If you buy such a compact light, one thought that might come to mind is to use it outside. Since it doesn't add much weight to a typical camera backpack, it's perfect for outdoor photoshoots for which you require some extra light. I recently used it for woodland photography at night.

The Colbor CL60R fits nicely where I usually carry my Canon EF 70-200mm f/4 lens. This way, I can bring it on my blue hour photo shoots.

You might now ask how to power the light during such a photo shoot. The answer comes from Moman, who has several compact V-Mount batteries in their lineup. For my photoshoot, I paired the Colbor CL60R with the Moman Power 99 battery. It was no more than 5 °C, and I used the light at around 70% intensity for nearly 30 minutes. After the shoot, the 99Wh battery still nearly held 80% of its capacity.

Similar to the Colbor light, the battery is a compact powerhouse. It fits in the palm of a hand, weighs only 500 g, is rated safe for aircraft carry-on, and has two 200 W D-Tap outputs that you could use to power not only one but two lights. In addition to that, you can use two USB outputs at the top of the battery to charge smaller electronics.

The only thing taking away some of its versatility is the relatively large D-Tap charger you must buy separately. If Moman manages to get rid of it in a future version of the battery and allows charging via USB-C, it will be perfect for off-grid travel. Another feature I'd like to see is support for fast charging over the USB outlets. The battery could then power tablets and laptops.

What Could Be Improved

I love the possibility of using an app to control the light, and the offering from Colbor works well enough. But there's room for improvement. The app could be more responsive, and moving a slider should directly affect the light. Currently, new settings are only sent to the unit once you release a slider. It should be fixed in future updates of the app.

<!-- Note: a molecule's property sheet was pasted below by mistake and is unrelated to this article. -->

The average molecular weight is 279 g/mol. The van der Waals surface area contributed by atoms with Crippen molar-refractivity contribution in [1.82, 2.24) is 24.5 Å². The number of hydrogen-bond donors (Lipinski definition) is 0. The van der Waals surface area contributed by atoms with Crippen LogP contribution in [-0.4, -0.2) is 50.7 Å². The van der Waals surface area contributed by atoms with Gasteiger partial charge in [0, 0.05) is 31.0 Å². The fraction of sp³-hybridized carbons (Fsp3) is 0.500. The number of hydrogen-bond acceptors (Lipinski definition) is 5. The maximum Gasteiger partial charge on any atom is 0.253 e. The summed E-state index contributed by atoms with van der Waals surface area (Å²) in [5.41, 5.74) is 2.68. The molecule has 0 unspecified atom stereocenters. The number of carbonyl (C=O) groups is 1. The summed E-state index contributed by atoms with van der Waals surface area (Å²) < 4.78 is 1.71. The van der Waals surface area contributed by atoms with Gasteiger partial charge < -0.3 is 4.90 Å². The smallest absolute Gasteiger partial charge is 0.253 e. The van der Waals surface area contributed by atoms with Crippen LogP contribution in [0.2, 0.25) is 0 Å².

Then I have one little gripe with the two wheels at the back of the unit. Those aren't wheels but switches that don't feel as well-built as the rest of the light. I would much prefer proper knobs instead. The LCD could also use an upgrade.


Based on the features, portability, and build quality of the Colbor CL60R, a price of $199 is a fair deal. If you don't require the RGB option, you can save $50 and opt for the CL60, which is available for $149. The biggest selling point for me is its size and weight. If you don't attach a large light modifier via the included Bowens adapter, you can fit the light even into small spaces. Combined with a V-Mount batterie like the Moman Power 99, it gives you all the flexibility you need to be creative.

Michael Breitung's picture

Michael Breitung is a freelance landscape and travel photographer from Germany. In the past 10 years he visited close to 30 countries to build his high quality portfolio and hone his skills as a photographer. He also has a growing Youtube channel, in which he shares the behind the scenes of his travels as well as his knowledge about photo editing.